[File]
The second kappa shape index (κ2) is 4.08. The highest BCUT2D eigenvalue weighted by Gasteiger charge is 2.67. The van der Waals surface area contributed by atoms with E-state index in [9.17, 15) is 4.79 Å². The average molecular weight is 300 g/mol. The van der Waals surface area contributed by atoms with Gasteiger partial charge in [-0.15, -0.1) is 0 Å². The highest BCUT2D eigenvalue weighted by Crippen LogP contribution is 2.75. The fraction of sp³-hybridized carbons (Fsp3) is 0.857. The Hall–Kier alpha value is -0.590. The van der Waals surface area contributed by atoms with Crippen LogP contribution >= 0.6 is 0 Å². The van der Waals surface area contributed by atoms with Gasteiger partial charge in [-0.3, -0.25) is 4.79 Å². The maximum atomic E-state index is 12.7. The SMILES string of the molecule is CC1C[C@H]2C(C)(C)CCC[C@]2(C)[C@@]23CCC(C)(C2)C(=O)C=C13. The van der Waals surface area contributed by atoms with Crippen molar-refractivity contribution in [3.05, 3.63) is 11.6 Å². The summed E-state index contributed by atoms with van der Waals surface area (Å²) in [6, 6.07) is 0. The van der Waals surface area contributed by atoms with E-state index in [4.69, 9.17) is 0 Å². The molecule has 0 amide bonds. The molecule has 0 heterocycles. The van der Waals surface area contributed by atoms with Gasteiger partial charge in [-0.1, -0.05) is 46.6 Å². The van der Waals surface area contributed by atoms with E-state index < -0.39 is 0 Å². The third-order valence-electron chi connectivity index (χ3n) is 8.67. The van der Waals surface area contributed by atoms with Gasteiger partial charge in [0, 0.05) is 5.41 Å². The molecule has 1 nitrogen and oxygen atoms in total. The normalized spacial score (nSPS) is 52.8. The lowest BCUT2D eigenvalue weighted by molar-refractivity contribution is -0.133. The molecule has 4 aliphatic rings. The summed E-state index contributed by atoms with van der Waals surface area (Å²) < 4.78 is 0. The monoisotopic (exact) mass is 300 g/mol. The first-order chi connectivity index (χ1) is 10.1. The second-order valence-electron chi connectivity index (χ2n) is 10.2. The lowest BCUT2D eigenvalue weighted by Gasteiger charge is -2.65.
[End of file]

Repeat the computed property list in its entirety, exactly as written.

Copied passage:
The second kappa shape index (κ2) is 4.08. The highest BCUT2D eigenvalue weighted by Gasteiger charge is 2.67. The van der Waals surface area contributed by atoms with E-state index in [9.17, 15) is 4.79 Å². The average molecular weight is 300 g/mol. The van der Waals surface area contributed by atoms with Gasteiger partial charge in [-0.15, -0.1) is 0 Å². The highest BCUT2D eigenvalue weighted by Crippen LogP contribution is 2.75. The fraction of sp³-hybridized carbons (Fsp3) is 0.857. The Hall–Kier alpha value is -0.590. The van der Waals surface area contributed by atoms with Crippen LogP contribution >= 0.6 is 0 Å². The van der Waals surface area contributed by atoms with Gasteiger partial charge in [-0.3, -0.25) is 4.79 Å². The maximum atomic E-state index is 12.7. The SMILES string of the molecule is CC1C[C@H]2C(C)(C)CCC[C@]2(C)[C@@]23CCC(C)(C2)C(=O)C=C13. The van der Waals surface area contributed by atoms with Crippen molar-refractivity contribution in [3.05, 3.63) is 11.6 Å². The summed E-state index contributed by atoms with van der Waals surface area (Å²) in [6, 6.07) is 0. The van der Waals surface area contributed by atoms with E-state index in [4.69, 9.17) is 0 Å². The molecule has 0 amide bonds. The molecule has 0 heterocycles. The van der Waals surface area contributed by atoms with Gasteiger partial charge in [-0.1, -0.05) is 46.6 Å². The van der Waals surface area contributed by atoms with E-state index < -0.39 is 0 Å². The third-order valence-electron chi connectivity index (χ3n) is 8.67. The van der Waals surface area contributed by atoms with Gasteiger partial charge in [0, 0.05) is 5.41 Å². The molecule has 1 nitrogen and oxygen atoms in total. The normalized spacial score (nSPS) is 52.8. The lowest BCUT2D eigenvalue weighted by molar-refractivity contribution is -0.133. The molecule has 4 aliphatic rings. The summed E-state index contributed by atoms with van der Waals surface area (Å²) < 4.78 is 0. The monoisotopic (exact) mass is 300 g/mol. The first-order chi connectivity index (χ1) is 10.1. The second-order valence-electron chi connectivity index (χ2n) is 10.2. The lowest BCUT2D eigenvalue weighted by Gasteiger charge is -2.65.